Use of Obsolete Function

The code uses deprecated or obsolete functions, which suggests that the code has not been actively reviewed or maintained.


As programming languages evolve, functions occasionally become obsolete due to:

Advances in the language

Improved understanding of how operations should be performed effectively and securely

Changes in the conventions that govern certain operations

Functions that are removed are usually replaced by newer counterparts that perform the same task in some different and hopefully improved way.


The following examples help to illustrate the nature of this weakness and describe methods or techniques which can be used to mitigate the risk.

Note that the examples here are by no means exhaustive and any given weakness may have many subtle varieties, each of which may require different detection methods or runtime controls.

Example One

The following code uses the deprecated function getpw() to verify that a plaintext password matches a user's encrypted password. If the password is valid, the function sets result to 1; otherwise it is set to 0.

getpw(uid, pwdline);
for (i=0; i<3; i++){
  cryptpw=strtok(pwdline, ":");
result = strcmp(crypt(plainpw,cryptpw), cryptpw) == 0;

Although the code often behaves correctly, using the getpw() function can be problematic from a security standpoint, because it can overflow the buffer passed to its second parameter. Because of this vulnerability, getpw() has been supplanted by getpwuid(), which performs the same lookup as getpw() but returns a pointer to a statically-allocated structure to mitigate the risk. Not all functions are deprecated or replaced because they pose a security risk. However, the presence of an obsolete function often indicates that the surrounding code has been neglected and may be in a state of disrepair. Software security has not been a priority, or even a consideration, for very long. If the program uses deprecated or obsolete functions, it raises the probability that there are security problems lurking nearby.

Example Two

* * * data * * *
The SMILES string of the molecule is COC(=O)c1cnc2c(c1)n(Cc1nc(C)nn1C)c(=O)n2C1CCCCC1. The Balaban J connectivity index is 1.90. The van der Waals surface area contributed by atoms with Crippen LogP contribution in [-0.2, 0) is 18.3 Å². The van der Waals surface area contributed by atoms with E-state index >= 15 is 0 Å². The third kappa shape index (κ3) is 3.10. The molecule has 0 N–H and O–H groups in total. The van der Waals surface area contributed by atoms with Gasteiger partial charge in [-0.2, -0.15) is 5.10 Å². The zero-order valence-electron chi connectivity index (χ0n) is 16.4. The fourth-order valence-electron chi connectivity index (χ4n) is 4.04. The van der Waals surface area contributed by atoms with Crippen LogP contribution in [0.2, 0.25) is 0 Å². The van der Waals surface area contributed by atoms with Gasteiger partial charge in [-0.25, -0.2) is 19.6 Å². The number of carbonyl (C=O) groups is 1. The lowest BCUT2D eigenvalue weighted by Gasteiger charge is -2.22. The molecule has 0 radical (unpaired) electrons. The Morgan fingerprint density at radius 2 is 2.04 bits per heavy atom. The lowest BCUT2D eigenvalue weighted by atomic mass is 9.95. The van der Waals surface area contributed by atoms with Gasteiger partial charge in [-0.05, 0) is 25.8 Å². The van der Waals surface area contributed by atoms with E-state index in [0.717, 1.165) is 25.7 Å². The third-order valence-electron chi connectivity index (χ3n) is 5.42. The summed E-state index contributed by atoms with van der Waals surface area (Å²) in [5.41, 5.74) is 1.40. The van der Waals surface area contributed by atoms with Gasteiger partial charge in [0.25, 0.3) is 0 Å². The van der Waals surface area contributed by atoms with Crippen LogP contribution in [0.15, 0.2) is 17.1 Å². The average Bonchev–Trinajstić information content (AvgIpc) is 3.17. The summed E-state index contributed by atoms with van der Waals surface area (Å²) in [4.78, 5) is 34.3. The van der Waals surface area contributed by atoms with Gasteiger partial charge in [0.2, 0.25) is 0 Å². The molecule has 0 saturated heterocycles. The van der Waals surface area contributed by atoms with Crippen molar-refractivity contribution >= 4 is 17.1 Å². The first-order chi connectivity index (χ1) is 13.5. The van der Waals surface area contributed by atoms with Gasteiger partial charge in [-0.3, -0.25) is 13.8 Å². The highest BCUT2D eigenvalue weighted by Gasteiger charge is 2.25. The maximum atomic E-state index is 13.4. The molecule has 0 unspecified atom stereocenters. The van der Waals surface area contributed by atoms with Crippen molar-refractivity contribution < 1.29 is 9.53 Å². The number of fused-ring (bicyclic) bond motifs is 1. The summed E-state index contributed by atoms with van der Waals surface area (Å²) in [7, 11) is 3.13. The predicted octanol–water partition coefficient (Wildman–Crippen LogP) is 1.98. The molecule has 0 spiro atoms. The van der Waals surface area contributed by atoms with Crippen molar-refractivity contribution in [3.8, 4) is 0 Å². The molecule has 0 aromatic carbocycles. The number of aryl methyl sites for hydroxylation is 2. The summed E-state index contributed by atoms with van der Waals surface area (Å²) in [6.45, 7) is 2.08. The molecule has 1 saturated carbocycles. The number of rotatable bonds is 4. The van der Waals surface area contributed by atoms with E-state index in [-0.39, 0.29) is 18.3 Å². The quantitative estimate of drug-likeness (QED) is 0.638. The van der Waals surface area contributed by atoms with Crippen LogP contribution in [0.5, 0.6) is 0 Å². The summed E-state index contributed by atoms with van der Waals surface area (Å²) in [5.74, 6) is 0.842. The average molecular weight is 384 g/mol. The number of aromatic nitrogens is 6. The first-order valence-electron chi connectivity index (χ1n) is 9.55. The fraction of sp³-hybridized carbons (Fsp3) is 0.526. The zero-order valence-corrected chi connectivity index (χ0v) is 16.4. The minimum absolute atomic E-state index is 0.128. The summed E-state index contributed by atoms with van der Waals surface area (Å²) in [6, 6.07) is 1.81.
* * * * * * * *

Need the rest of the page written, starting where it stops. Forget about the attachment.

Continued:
In the following code, the programmer assumes that the system always has a property named "cmd" defined. If an attacker can control the program's environment so that "cmd" is not defined, the program throws a null pointer exception when it attempts to call the "Trim()" method.

String cmd = null;
cmd = Environment.GetEnvironmentVariable("cmd");
cmd = cmd.Trim();

Example Three

The following code constructs a string object from an array of bytes and a value that specifies the top 8 bits of each 16-bit Unicode character.

String name = new String(nameBytes, highByte);

In this example, the constructor may not correctly convert bytes to characters depending upon which charset is used to encode the string represented by nameBytes. Due to the evolution of the charsets used to encode strings, this constructor was deprecated and replaced by a constructor that accepts as one of its parameters the name of the charset used to encode the bytes for conversion.

See Also

CISQ Quality Measures - Security

Weaknesses in this category are related to the CISQ Quality Measures for Security. Presence of these weaknesses could reduce the security of the software.

API / Function Errors

Weaknesses in this category are related to the use of built-in functions or external APIs.

SFP Secondary Cluster: Use of an Improper API

This category identifies Software Fault Patterns (SFPs) within the Use of an Improper API cluster (SFP3).

Comprehensive CWE Dictionary

This view (slice) covers all the elements in CWE.

Quality Weaknesses with Indirect Security Impacts

CWE identifiers in this view (slice) are quality issues that only indirectly make it easier to introduce a vulnerability and/or make the vulnerability more difficult t...

Weaknesses Introduced During Implementation

This view (slice) lists weaknesses that can be introduced during implementation.

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